The meticulous art-form of seal stamping continues to be popular in China today
The Chinese seal – a mainstay in the country’s arsenal of writing supplies – is truly a resilient piece of stationery.
So rarely do the fashions of centuries ago remain intact today that the seal and its relatively unchanged form make it a remarkable survivor of modern times, Sun Weizu remarks in the first chapter of his 2004 book Chinese Seals: Carving Authority and Creating History. For calligraphers and painters, the personalised device functions much like a signature – immediately identifying to experts and auction houses the works of different masters.
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Seal carving is considered one of the Chinese fine arts. Artisans were fluent in language and calligraphy, and combined this knowledge to create a symmetrical and aesthetically pleasing combination of characters, landscapes and decorative motifs (like birds and flowers) on canvases as tiny as 12 millimetres across. Sometimes carvings of lions and dragons topped the seal, which could be made out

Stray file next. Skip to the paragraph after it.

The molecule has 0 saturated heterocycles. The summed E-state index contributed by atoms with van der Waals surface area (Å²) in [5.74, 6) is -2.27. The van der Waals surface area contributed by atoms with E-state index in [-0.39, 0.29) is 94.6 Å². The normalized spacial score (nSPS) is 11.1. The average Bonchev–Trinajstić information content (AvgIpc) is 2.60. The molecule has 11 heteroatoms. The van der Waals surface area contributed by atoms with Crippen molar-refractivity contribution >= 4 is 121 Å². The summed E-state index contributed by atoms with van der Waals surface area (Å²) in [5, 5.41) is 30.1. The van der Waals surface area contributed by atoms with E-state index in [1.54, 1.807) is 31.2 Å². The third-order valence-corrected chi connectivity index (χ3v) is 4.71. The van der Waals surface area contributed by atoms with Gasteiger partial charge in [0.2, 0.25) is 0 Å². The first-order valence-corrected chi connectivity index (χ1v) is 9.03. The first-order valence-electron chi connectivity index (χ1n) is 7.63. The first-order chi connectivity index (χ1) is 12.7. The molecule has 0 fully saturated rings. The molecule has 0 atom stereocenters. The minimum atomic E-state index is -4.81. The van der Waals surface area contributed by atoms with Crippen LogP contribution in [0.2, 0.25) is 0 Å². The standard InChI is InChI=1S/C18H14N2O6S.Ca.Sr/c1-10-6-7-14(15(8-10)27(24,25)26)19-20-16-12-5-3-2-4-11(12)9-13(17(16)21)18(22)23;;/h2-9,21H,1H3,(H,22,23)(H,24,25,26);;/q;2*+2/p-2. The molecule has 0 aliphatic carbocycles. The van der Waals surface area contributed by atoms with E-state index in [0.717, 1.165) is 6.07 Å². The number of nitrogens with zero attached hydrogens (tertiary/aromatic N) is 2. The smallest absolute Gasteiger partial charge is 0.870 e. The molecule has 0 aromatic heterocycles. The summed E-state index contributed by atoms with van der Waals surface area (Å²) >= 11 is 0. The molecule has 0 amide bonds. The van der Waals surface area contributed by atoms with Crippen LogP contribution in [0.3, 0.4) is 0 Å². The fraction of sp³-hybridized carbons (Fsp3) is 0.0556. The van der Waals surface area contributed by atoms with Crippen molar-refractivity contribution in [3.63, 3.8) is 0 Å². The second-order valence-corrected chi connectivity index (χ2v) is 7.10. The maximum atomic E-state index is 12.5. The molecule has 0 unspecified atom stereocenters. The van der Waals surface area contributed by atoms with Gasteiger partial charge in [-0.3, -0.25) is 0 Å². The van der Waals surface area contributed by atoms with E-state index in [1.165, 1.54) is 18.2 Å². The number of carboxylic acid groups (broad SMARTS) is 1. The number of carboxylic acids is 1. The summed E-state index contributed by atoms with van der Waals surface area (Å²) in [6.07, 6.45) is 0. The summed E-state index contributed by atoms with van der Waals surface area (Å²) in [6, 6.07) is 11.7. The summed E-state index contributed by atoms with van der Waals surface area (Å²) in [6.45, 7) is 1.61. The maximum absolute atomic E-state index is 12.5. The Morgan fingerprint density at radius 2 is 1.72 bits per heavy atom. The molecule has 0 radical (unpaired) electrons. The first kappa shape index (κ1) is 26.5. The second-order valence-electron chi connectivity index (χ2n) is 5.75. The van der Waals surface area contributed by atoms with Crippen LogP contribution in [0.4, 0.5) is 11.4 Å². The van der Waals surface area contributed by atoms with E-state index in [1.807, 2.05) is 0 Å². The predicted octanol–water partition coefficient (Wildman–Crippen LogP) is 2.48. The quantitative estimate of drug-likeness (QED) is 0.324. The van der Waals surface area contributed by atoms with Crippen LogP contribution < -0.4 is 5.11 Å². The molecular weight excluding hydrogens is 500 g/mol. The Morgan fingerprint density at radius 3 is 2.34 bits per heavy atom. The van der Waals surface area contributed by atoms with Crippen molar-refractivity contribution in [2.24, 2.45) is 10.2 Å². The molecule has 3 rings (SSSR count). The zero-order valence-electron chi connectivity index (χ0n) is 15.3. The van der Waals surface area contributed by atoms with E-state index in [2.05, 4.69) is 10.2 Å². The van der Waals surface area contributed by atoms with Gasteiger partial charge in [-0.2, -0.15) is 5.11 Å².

of semiprecious stones or gold for nobility. With such tiny details, artisans need steady hands and immense patience, for one wrong move could mean starting over.
A glimpse at the history of seals and seal engraving reveals just how little the practice has changed since its inception. Like their ancient counterparts, both professional and amateur seal carvers today employ largely the same steps in the process. First, a design is sketched on paper and transferred to a block of stone or other material. With special knives, they engrave the design into the stone, sanding it down.
It’s then tested with commercial purple ink before being properly stamped and packed with a packet of red cinnabar paste.
Initially, only powerful figures in society bought and used seals, but the practice grew widespread for its utility in validating business, artistic and religious documents.
Though seals are less popular today, some businessmen still use them to authenticate the origin of commercial documents and correspondence – often alongside handwritten signatures for extra security.
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For more stories and photographs from this issue, see Asian Geographic Issue 130, 2018